Homes, businesses and even a temple will be better protected from fire following hazard reduction burns this week.
The planned HRs will take place in Helensburgh and Bangor, and they'll involve around 60 firefighters and 10 trucks from across the region.
The three-hectare Helensburgh burn starts on Thursday morning in bushland off Cemetery Road.
It will help protect homes directly to the north, a nearby horse facility, industrial buildings, the Sri Venkateswara Temple and swamplands to the south.
The last time the area burnt was 8-9 years ago, however, a part of this HR was conducted a few months ago, NSW Rural Fire Service acting coordinator community risk David Bartlett said.
"It won't really be visible from the road, but people may see the smoke and flames from a distance," he said of people around Helensburgh and Stanwell Tops.
"Be mindful of smoke across the road and if you see some slowdown and put your headlights on."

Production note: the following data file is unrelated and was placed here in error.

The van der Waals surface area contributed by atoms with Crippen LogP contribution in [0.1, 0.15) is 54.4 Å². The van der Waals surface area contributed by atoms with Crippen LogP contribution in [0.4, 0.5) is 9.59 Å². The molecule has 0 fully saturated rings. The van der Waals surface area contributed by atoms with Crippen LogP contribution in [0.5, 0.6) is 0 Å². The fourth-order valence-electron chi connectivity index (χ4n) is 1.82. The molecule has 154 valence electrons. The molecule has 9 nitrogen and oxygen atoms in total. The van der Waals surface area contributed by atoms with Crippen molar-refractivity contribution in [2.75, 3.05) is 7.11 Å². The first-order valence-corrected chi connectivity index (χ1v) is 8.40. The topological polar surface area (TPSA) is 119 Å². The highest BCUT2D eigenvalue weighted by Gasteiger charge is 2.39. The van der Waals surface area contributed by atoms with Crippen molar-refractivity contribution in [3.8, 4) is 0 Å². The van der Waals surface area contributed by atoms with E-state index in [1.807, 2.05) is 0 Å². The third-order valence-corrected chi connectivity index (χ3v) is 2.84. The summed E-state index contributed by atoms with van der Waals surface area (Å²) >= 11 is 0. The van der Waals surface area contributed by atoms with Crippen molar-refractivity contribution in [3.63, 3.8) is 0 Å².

In a separate HR on Thursday, firefighters will use drones to ignite a burn off Yala Road in Bangor.
"They'll use incendiaries. It's an ignition device where it drops pills, as we call them, into a space and it ignites," Mr Bartlett said.
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"It allows us to access areas that are pretty steep. It can be difficult to get firefighters in safely."
The 20 hectare burn is in steep terrain and Fire and Rescue NSW crews will use a drone to monitor the burn from the sky.
This HR may continue into Friday.
Mr Bartlett has urged the community to call triple-0 if they seen any unattended fires in their area.
Hazard reductions and back burns are two different things.
Hazard reduction: Reduces the fuel load within bushland. This helps to reduce the intensity and spread of any out-of-control bushfires that may occur in the future.
Back burn: Is a tactic used in the control and containment of fires. It involves igniting another fire to consume fuel in the path of the main fire.
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